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HQ H003768

November 29, 2006

VES-3-02-RR:BSTC:CCI H003768 GOB


Mr. Stephen Triluck
Mr. Judd Willard
Carolina Shipping Company
P.O. Box 70988
1064 Gardner Road
Fairfield Office Park, Suite 312
Charleston, SC 29416-0988

RE: Coastwise Transportation; 46 U.S.C. § 55103; 19 CFR § 4.50(b)

Dear Mr. Triluck and Mr. Willard:

This letter is in response to your letter, which we received on November 28, 2006, with respect to the coastwise transportation of certain individuals, scheduled to commence on November 29, 2006. Our ruling is set forth below.


You request that five individuals, who will be “conduct[ing] hold cleaning in order for the vessel to load grain in the next port of” New Orleans, not be classified as passengers. Such work will be performed by these individuals onboard while the foreign-flag vessel MV SHINYO BRILLIANCE is in transit from Charleston, South Carolina to New Orleans. The cleaning of the hold is necessary because the previous cargo, pig iron, left an iron residue which must be eliminated before grain is loaded in New Orleans. The hold is to be inspected before the grain is loaded.


Whether the five individuals are “passengers” within the meaning of 46 U.S.C. § 55103 and 19 CFR § 4.50(b)?


Generally, the coastwise laws prohibit the transportation of passengers or merchandise between points in the United States embraced within the coastwise laws in any vessel other than a vessel built in, documented under the laws of, and owned by citizens of the United States. Such a vessel, after it has obtained a coastwise endorsement from the U.S. Coast Guard, is said to be “coastwise qualified.”

The coastwise laws generally apply to points in the territorial sea, which is defined as the belt, three nautical miles wide, seaward of the territorial sea baseline, and to points located in internal waters, landward of the territorial sea baseline.

The coastwise law applicable to the carriage of passengers is found in 46 U.S.C. § 55103 (recodified by Pub. L. 109-304, enacted on October 6, 2006) and provides that:

(a) In General. Except as otherwise provided in this chapter or chapter 121 of this title, a vessel may not transport passengers between ports or places in the United States to which the coastwise laws apply, either directly or via a foreign port, unless the vessel-
is wholly owned by citizens of the United States for purposes of engaging in the coastwise traffic; and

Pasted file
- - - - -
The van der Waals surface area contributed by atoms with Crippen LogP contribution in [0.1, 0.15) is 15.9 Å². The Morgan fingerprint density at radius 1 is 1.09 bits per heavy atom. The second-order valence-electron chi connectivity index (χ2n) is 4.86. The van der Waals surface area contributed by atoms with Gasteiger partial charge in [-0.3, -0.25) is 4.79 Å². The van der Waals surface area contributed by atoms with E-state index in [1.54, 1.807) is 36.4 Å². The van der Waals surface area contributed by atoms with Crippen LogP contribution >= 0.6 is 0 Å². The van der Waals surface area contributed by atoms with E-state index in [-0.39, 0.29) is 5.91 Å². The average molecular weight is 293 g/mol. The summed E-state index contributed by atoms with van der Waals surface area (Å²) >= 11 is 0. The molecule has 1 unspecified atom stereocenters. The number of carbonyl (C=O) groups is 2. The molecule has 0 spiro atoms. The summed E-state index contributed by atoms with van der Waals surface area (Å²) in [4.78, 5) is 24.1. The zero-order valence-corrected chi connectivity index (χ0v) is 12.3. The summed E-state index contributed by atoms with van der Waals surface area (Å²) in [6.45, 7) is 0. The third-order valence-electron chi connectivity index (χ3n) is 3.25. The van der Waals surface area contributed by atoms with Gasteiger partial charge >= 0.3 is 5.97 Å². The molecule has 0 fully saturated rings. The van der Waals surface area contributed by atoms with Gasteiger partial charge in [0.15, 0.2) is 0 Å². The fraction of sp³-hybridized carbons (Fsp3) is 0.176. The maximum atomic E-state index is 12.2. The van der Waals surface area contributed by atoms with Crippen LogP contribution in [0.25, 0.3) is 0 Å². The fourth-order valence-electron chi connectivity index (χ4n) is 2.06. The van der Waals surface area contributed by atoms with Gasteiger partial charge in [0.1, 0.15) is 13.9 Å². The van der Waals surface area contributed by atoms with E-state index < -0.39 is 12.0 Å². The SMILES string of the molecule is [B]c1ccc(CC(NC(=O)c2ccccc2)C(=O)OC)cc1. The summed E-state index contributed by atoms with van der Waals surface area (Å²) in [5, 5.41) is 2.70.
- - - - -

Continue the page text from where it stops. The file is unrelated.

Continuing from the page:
has been issued a certificate of documentation with a coastwise endorsement under chapter 121 or is exempt from documentation but would otherwise be eligible for such a certificate and endorsement.

(b) Penalty. The penalty for violating subsection (a) is $300 for each passenger transported and landed.

Section 4.50(b), Customs Regulations (19 CFR § 4.50(b)) provides as follows:

A passenger within the meaning of this part is any person carried on a vessel who is not connected with the operation of such vessel, her navigation, ownership, or business.

In your letter you cite General Letter No. 117, dated May 20, 1916, which originally set forth the meaning of the term “passenger” appearing in 19 CFR 4.50(b). However, this General Letter specifically found that only the officers of the company owning a vessel, and, if a corporate owner, the members of its board of directors, would, by virtue of their positions as such, be connected with the ownership or business of that vessel so as not to be passengers while being carried aboard. Because there is no assertion that the service engineers are officers or directors of the vessel owner, General Letter No. 117 is not helpful to your position.

You state that these individuals will be cleaning the hold of the vessel while it is on the subject voyage in order for the vessel to be able to load grain in the next port. In this context, and “[i]n accordance with previous Headquarters rulings, workmen, technicians, or observers transported by vessel between ports of the United States are not classified as ‘passengers’ within the meaning of section 4.50(b) and section 55103 if they are required to be on board to contribute to the accomplishment of the operation or navigation of the vessel during the voyage or are on board because of a necessary vessel ownership or business interest during the voyage.” HQ 101699, of November 5, 1975; see also HQ 116721, of September 25, 2006, quoting HQ 101699.

Thus, in the present case, to the extent that the individuals would be engaged in any shipboard activities while traveling on the foreign vessel between coastwise ports, that would be “directly and substantially” related to the operation or business of the vessel itself, as would be the case under the facts herein submitted, such individuals would not be considered to be passengers (see HQ 116721, supra; and see HQ 116659, of May 19, 2006, referencing the “direct and substantial” test). See also, e.g., Customs telex 104712, of July 21, 1980, finding that repairmen were not passengers when carried aboard a foreign vessel between U.S. ports “for [the] purpose of repairing vessel en route between such ports."

Upon consideration of this matter, we find that these individuals are not “passengers” within the meaning of 46 U.S.C. § 55103 and 19 CFR § 4.50(b). Therefore, the coastwise transportation of such individuals is not in violation of 46 U.S.C. § 55103.


The subject individuals are not “passengers” within the meaning of 46 U.S.C. § 55103 and 19 CFR § 4.50(b). Therefore, the coastwise transportation of such individuals is not in violation of 46 U.S.C. § 55103.


Glen E. Vereb

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